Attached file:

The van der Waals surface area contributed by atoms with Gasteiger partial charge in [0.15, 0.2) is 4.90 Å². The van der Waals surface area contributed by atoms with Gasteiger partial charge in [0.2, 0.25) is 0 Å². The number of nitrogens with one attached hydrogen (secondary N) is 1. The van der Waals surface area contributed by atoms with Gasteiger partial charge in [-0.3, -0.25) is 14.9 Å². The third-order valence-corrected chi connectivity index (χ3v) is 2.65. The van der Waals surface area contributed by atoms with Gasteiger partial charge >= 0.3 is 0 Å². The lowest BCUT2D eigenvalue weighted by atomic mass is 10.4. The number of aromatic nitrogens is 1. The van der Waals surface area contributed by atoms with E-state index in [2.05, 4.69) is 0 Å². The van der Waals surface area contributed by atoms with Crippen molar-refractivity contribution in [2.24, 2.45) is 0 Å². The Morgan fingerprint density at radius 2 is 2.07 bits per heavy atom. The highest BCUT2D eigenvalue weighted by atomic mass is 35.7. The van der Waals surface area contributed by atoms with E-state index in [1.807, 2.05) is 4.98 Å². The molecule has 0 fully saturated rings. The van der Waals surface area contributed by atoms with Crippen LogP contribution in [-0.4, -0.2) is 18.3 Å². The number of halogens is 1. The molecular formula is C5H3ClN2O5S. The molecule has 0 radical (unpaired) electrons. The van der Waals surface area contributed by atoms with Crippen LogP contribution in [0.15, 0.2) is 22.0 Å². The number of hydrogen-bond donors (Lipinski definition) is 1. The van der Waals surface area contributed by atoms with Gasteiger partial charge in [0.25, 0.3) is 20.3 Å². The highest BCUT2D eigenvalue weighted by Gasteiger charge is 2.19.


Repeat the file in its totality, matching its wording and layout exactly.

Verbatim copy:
The van der Waals surface area contributed by atoms with Gasteiger partial charge in [0.15, 0.2) is 4.90 Å². The van der Waals surface area contributed by atoms with Gasteiger partial charge in [0.2, 0.25) is 0 Å². The number of nitrogens with one attached hydrogen (secondary N) is 1. The van der Waals surface area contributed by atoms with Gasteiger partial charge in [-0.3, -0.25) is 14.9 Å². The third-order valence-corrected chi connectivity index (χ3v) is 2.65. The van der Waals surface area contributed by atoms with Gasteiger partial charge >= 0.3 is 0 Å². The lowest BCUT2D eigenvalue weighted by atomic mass is 10.4. The number of aromatic nitrogens is 1. The van der Waals surface area contributed by atoms with E-state index in [2.05, 4.69) is 0 Å². The van der Waals surface area contributed by atoms with Crippen molar-refractivity contribution in [2.24, 2.45) is 0 Å². The Morgan fingerprint density at radius 2 is 2.07 bits per heavy atom. The highest BCUT2D eigenvalue weighted by atomic mass is 35.7. The van der Waals surface area contributed by atoms with E-state index in [1.807, 2.05) is 4.98 Å². The molecule has 0 fully saturated rings. The van der Waals surface area contributed by atoms with Crippen LogP contribution in [-0.4, -0.2) is 18.3 Å². The number of halogens is 1. The molecular formula is C5H3ClN2O5S. The molecule has 0 radical (unpaired) electrons. The van der Waals surface area contributed by atoms with Crippen LogP contribution in [0.15, 0.2) is 22.0 Å². The number of hydrogen-bond donors (Lipinski definition) is 1. The van der Waals surface area contributed by atoms with Gasteiger partial charge in [0.25, 0.3) is 20.3 Å². The highest BCUT2D eigenvalue weighted by Gasteiger charge is 2.19.